Social partners (trade unions and employers' associations) and their representativeness can shape labour institutions and economic and social outcomes in many countries. In this paper, we argue that, when examining social partners' representativeness, it is important to consider both affiliation rates and dissimilarity measures. The latter concerns the extent to which affiliated and non-affiliated firms or workers are distributed similarly across relevant dimensions, including firm size. In our analysis of the European Company Survey, we find that affiliation density and dissimilarity measures correlate positively across countries, particularly in the case of employers' associations in which we focus. This result also holds across employers' associations when we use more detailed, firm population data for Portugal. We conclude that higher affiliation densities do not necessarily correspond to more representative social partners as they can involve greater dissimilarity between affiliated and non-affiliated firms.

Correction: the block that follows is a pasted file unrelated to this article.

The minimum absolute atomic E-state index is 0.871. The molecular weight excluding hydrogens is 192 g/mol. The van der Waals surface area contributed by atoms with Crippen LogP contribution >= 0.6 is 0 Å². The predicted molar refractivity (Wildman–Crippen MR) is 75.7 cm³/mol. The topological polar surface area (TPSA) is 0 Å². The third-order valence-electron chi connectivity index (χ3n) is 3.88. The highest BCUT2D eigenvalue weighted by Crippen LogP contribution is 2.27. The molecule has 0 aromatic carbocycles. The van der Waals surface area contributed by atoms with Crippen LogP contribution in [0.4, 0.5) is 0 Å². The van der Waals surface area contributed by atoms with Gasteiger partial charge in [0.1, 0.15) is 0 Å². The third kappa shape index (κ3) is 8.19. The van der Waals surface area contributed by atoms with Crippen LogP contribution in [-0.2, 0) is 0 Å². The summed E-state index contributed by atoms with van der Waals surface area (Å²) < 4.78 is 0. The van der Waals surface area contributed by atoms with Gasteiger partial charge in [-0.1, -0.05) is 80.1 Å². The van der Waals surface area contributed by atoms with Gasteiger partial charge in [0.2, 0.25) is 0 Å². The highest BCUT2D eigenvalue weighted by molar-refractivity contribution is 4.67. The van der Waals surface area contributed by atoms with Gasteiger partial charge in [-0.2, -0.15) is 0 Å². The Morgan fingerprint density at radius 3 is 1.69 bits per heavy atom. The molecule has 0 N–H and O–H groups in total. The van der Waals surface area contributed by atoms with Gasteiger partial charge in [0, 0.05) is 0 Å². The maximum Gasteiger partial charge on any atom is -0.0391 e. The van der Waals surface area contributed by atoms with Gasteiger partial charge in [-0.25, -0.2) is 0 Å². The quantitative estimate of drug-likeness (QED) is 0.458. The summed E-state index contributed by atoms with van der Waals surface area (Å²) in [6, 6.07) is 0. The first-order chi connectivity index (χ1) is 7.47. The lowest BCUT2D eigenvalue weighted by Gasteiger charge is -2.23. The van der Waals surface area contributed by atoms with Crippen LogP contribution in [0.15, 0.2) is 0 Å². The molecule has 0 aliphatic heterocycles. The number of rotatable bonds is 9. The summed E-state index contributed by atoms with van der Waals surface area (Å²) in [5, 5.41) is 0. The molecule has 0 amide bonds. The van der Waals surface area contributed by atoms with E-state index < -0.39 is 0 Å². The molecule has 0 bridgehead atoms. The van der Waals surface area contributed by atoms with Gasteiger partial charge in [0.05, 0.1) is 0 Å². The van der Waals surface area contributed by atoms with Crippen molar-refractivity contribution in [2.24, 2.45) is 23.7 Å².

Das Dokument ist öffentlich zugänglich im Rahmen des deutschen Urheberrechts.